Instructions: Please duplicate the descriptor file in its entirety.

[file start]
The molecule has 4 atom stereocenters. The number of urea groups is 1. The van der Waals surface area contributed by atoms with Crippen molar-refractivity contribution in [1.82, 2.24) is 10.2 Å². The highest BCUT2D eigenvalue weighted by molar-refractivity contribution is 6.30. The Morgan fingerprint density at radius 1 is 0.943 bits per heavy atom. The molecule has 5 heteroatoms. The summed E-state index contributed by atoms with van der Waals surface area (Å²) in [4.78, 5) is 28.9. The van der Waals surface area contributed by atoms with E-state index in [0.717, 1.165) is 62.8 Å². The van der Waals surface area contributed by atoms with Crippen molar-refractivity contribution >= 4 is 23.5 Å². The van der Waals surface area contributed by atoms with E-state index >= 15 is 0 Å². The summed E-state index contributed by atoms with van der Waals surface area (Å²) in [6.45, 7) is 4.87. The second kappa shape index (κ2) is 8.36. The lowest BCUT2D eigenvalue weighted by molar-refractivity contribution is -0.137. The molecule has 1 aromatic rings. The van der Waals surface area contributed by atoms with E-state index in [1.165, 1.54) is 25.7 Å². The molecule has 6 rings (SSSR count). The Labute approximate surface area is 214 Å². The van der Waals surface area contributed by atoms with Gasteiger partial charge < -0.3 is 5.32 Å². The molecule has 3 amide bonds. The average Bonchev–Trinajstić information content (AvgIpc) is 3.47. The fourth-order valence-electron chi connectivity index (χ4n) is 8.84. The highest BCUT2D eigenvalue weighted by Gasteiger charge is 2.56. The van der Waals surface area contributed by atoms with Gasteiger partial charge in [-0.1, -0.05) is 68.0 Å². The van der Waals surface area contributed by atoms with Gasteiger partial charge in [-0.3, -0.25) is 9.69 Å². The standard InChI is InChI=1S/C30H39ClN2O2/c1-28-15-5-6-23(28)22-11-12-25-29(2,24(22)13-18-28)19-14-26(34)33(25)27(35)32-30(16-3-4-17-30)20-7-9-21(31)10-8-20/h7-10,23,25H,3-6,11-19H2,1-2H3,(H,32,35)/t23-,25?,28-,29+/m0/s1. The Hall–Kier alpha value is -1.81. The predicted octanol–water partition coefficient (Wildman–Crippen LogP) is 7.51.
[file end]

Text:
The molecule has 4 atom stereocenters. The number of urea groups is 1. The van der Waals surface area contributed by atoms with Crippen molar-refractivity contribution in [1.82, 2.24) is 10.2 Å². The highest BCUT2D eigenvalue weighted by molar-refractivity contribution is 6.30. The Morgan fingerprint density at radius 1 is 0.943 bits per heavy atom. The molecule has 5 heteroatoms. The summed E-state index contributed by atoms with van der Waals surface area (Å²) in [4.78, 5) is 28.9. The van der Waals surface area contributed by atoms with E-state index in [0.717, 1.165) is 62.8 Å². The van der Waals surface area contributed by atoms with Crippen molar-refractivity contribution >= 4 is 23.5 Å². The van der Waals surface area contributed by atoms with E-state index >= 15 is 0 Å². The summed E-state index contributed by atoms with van der Waals surface area (Å²) in [6.45, 7) is 4.87. The second kappa shape index (κ2) is 8.36. The lowest BCUT2D eigenvalue weighted by molar-refractivity contribution is -0.137. The molecule has 1 aromatic rings. The van der Waals surface area contributed by atoms with E-state index in [1.165, 1.54) is 25.7 Å². The molecule has 6 rings (SSSR count). The Labute approximate surface area is 214 Å². The van der Waals surface area contributed by atoms with Gasteiger partial charge < -0.3 is 5.32 Å². The molecule has 3 amide bonds. The average Bonchev–Trinajstić information content (AvgIpc) is 3.47. The fourth-order valence-electron chi connectivity index (χ4n) is 8.84. The highest BCUT2D eigenvalue weighted by Gasteiger charge is 2.56. The van der Waals surface area contributed by atoms with Gasteiger partial charge in [-0.1, -0.05) is 68.0 Å². The van der Waals surface area contributed by atoms with Gasteiger partial charge in [-0.3, -0.25) is 9.69 Å². The standard InChI is InChI=1S/C30H39ClN2O2/c1-28-15-5-6-23(28)22-11-12-25-29(2,24(22)13-18-28)19-14-26(34)33(25)27(35)32-30(16-3-4-17-30)20-7-9-21(31)10-8-20/h7-10,23,25H,3-6,11-19H2,1-2H3,(H,32,35)/t23-,25?,28-,29+/m0/s1. The Hall–Kier alpha value is -1.81. The predicted octanol–water partition coefficient (Wildman–Crippen LogP) is 7.51.